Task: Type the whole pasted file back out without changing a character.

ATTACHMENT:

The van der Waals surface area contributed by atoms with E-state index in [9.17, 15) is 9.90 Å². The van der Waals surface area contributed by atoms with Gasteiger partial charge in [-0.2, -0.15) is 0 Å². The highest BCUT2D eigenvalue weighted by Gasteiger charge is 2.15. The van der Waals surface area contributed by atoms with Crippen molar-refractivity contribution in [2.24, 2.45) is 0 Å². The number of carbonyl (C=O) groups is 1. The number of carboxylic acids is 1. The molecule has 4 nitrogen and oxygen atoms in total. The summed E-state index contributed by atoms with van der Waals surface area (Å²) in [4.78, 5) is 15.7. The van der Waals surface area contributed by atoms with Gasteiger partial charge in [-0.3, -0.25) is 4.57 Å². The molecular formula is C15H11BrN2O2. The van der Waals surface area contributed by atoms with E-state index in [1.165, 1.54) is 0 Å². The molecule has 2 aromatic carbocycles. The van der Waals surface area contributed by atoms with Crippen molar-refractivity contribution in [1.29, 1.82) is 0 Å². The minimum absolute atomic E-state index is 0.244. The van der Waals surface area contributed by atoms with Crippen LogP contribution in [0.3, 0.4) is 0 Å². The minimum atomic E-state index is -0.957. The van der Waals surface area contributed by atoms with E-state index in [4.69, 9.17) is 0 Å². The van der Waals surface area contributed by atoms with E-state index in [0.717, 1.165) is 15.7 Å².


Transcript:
The van der Waals surface area contributed by atoms with E-state index in [9.17, 15) is 9.90 Å². The van der Waals surface area contributed by atoms with Gasteiger partial charge in [-0.2, -0.15) is 0 Å². The highest BCUT2D eigenvalue weighted by Gasteiger charge is 2.15. The van der Waals surface area contributed by atoms with Crippen molar-refractivity contribution in [2.24, 2.45) is 0 Å². The number of carbonyl (C=O) groups is 1. The number of carboxylic acids is 1. The molecule has 4 nitrogen and oxygen atoms in total. The summed E-state index contributed by atoms with van der Waals surface area (Å²) in [4.78, 5) is 15.7. The van der Waals surface area contributed by atoms with Gasteiger partial charge in [-0.3, -0.25) is 4.57 Å². The molecular formula is C15H11BrN2O2. The van der Waals surface area contributed by atoms with E-state index in [1.165, 1.54) is 0 Å². The molecule has 2 aromatic carbocycles. The van der Waals surface area contributed by atoms with Crippen molar-refractivity contribution in [1.29, 1.82) is 0 Å². The minimum absolute atomic E-state index is 0.244. The van der Waals surface area contributed by atoms with Crippen LogP contribution in [0.3, 0.4) is 0 Å². The minimum atomic E-state index is -0.957. The van der Waals surface area contributed by atoms with E-state index in [4.69, 9.17) is 0 Å². The van der Waals surface area contributed by atoms with E-state index in [0.717, 1.165) is 15.7 Å².